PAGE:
Although the Canadian government is doing what it can to prepare for snowbirds and spring break travellers returning to the country, its chief medical health officer said hospitals are preparing for a “surge” in COVID-19 cases.
Dr. Theresa Tam answered questions Sunday about health care systems throughout the provinces that are readying community centres, arenas and other buildings as make-shift COVID-19 treatment facilities.
“Of course, given the various influxes, like the March break returnees that are still coming back or snowbirds, hospitals are trying to prepare for that surge,” Tam said.
She said the most “fundamental public health measure” was to ensure returning travellers remained in quarantine for 14 days.
“The penalties are substantial if you do not.”
Earlier this week, Deputy Prime Minister Chrystia Freeland said travellers who return to Canada as of March 25 will have their contact information collected and authorities will follow-up to make sure they are following instructions. Canada shut its borders earlier this month to slow the spread of COVID-19, but repatriation flights have brought hundreds home.
Under the Quarantine Act, any person who causes “a risk of imminent death or serious bodily harm to another person while wilfully or recklessly contravening this act” could be subject to a max fine of up $1 million and a three-year prison term, or a fine of $300,000 and a six-month prison term, for an indictment conviction or a summary conviction, respectfully.
Tam said many hospitals have decreased their ICU occupancy rates by 50 per cent as they prepare for more COVID-19 patients.
Many hospitals, including B.C., have discharged patients and cancelled elective procedures, hoping to be ready for any possible influx of patients. As of Sunday, Canada had recorded 5,866 positive cases of the virus, and 63 deaths. The death rate is about one per cent, Tam said, and three per cent of patients have ended up in intensive care. More than 205,000 people have been tested for COVID-19.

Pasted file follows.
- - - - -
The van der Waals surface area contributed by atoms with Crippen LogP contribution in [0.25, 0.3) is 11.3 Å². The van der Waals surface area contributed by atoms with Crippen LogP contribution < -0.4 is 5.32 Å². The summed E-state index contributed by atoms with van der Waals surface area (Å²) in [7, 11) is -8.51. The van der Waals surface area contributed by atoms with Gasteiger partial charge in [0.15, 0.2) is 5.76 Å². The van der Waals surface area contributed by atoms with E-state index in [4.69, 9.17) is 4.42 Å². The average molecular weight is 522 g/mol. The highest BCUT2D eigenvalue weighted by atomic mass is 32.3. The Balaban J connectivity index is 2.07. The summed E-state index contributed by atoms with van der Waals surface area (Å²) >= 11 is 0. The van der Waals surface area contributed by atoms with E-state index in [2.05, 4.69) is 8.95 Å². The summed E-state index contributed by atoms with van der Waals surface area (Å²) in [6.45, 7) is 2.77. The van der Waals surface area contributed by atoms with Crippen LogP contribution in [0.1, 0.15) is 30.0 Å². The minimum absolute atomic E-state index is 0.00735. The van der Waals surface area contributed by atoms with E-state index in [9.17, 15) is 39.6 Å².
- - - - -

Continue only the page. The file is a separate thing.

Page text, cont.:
Tam said she was cautiously optimistic after seeing the modelling released by B.C. within the past few days. Health officials there say 45 per cent of COVID-19 patients have recovered, but despite the good news, Tam said the next week will be critical in determining where Canada’s situation goes.
Speaking on Tuesday, B.C. Health Minister Adrian Dix said hospital bed occupancy was at 66 per cent across the province, down from an average of 103.5 per cent. He said the critical care bed occupancy rate is at 55 per cent. At a press conference later that week, Dix said the province has now cleared more than 3,900 beds, 371 of them critical care beds.
B.C. health authorities have identified 17 “primary COVID” hospital care sites, and is planning to use all hospital sites as needed to meet demand. Total ventilator-capable beds currently are at 705, including beds and equipment usually used for surgical patients.
On Sunday, Dr. Howard Njoo, deputy chief public health officer, said the feds are working on a Canada-wide inventory of ventilators, but acknowledged that an earlier estimate that 5,000 will be needed is likely now out-of-date.
“It’s difficult to say what number of ventilators is needed because what we’re planning to do is prepare the systems so we never have that peak requirement,” Njoo said. The government has ordered an additional 600 ventilators, Tam said.
“We’re pulling out all the stops to try and get access to whatever we have,” she said, noting there are “supply issues, globally” for masks and other personal protective equipment.
– With files from Tom Fletcher/Black Press Media